VA Knowledge Online

Learn more about why the VA Home Loan Program has served over 20 million veterans to date. Get information about qualifying for a VA Loan, credit score requirements from lenders, and much more.

What is the VA Loan?

Originally part of the Servicemen’s Readjustment Act of 1944, commonly referred to as the G.I. Bill, the VA home loan benefit was introduced along with a host of programs designed to assist service members returning from World War II.
This special program is hands-down the best mortgage program in the marketplace for those who qualify. The VA home loan requires zero money down from the borrower, common sense credit guidelines and reduced closing costs as well.
And while a VA loan has no down payment requirement, the interest rates are as competitive as any and there is no monthly mortgage insurance payments compared to other reduced down payment mortgage programs. VA loans come with a government-backed guarantee on all VA mortgage programs and have the highest performance rate of any mortgage product in the industry.
No down payment, reduced closing costs and easier qualifying is why more than 20 million have taken advantage of this very special home loan.

Understanding APR

The annual percentage rate, or APR, is a number that is required to be disclosed to you when a lender accepts a complete loan application or advertises its interest rates to the general public. It’s an oft-confused number but is best described as the cost of money borrowed expressed as an annual rate and is a combination of the note rate – the rate upon which your monthly payment is based – and certain finance charges needed in order to close the loan.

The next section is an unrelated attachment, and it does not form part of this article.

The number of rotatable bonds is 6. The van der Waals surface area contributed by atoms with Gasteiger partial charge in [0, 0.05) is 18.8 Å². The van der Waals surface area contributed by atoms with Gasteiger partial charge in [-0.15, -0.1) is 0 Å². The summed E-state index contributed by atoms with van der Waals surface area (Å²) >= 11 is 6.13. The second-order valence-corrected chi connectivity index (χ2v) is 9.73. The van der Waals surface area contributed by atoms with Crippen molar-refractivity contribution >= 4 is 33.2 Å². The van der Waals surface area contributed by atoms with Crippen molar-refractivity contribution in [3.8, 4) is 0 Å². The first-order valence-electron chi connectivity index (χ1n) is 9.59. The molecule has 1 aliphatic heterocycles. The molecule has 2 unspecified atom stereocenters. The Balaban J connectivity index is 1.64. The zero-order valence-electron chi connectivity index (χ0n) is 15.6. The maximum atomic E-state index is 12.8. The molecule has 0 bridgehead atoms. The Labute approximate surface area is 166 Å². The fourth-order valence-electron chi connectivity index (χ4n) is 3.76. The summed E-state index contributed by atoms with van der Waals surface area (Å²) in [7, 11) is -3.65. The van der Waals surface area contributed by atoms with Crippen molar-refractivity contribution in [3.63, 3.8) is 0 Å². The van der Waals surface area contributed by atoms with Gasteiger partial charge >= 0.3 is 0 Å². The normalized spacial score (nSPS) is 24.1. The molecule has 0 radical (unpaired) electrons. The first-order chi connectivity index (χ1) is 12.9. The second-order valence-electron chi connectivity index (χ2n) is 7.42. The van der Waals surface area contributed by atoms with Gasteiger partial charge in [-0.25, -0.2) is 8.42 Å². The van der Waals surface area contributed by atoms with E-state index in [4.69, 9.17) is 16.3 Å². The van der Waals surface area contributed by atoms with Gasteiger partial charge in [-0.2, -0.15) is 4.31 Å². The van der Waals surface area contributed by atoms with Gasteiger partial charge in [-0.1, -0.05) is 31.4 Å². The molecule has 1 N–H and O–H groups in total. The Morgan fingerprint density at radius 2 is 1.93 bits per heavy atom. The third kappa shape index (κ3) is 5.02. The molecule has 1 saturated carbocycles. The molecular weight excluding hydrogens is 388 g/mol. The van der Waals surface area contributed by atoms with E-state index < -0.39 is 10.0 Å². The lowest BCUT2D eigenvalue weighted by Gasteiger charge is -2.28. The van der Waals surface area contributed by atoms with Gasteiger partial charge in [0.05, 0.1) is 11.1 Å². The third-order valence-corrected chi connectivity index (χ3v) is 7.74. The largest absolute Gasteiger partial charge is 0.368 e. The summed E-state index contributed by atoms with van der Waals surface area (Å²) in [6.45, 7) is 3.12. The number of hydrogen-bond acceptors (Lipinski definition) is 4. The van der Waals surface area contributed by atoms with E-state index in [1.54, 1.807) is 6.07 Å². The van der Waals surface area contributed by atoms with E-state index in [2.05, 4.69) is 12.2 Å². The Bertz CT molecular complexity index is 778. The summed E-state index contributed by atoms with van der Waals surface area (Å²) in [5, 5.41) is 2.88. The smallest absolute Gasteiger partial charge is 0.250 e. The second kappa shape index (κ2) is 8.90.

The APR is best used to compare identical loan offerings between multiple lenders. The lower the APR, the better the offering. Three lenders may all offer the same note rate but have different fees that you may be responsible for. The greater the variance between your note rate and the APR indicates more closing costs.
For example, three lenders quote a 5.00 percent fixed rate with no points on a 30 year mortgage loan amount of $100,000. Lender A has $500 in finance charges, Lender B $1,000 and Lender C $2,000. The APR in this example calculates to:

  • Lender A 5.04 %
  • Lender B 5.12 %
  • Lender C 5.31 %

By comparing the APR, you can tell that while all have the same interest rate, Lenders B and C have higher closing costs associated with the loan.

Closing Costs

There are one-time closing costs paid to various parties in the course of approving a VA loan request. VA lenders need certain documentation from you as well as third parties before a loan approval is granted. Yet the VA only allows specific closing fees that may be paid by the borrower, reducing the amount of closing costs needed on the loan program.

Fees that the borrower is allowed to pay include:

  • Appraisal
  • Discount points
  • Credit report fee
  • Title insurance and related charges
  • Origination fees
  • Recording fee
  • Survey or abstract charges
  • Funding fee

Charges that the borrower is not allowed to pay are:

  • Attorney fees
  • Escrow or settlement charges
  • Underwriting fee
  • Loan processing fee
  • Document preparation fees
  • Other fees

The loan officer will provide a list of expected closing costs that you may be required to pay when you first apply for the loan and can provide different scenarios on how closing costs can be handled. Be sure you understand all listed fees, what they’re for and who pays for them.

And don’t forget, beyond the one-time fees listed here, you will also need to arrange for homeowner’s insurance and escrow and impound accounts. These accounts are payments that accrue each month that will pay the property tax bill and insurance premium renewal when they’re due.

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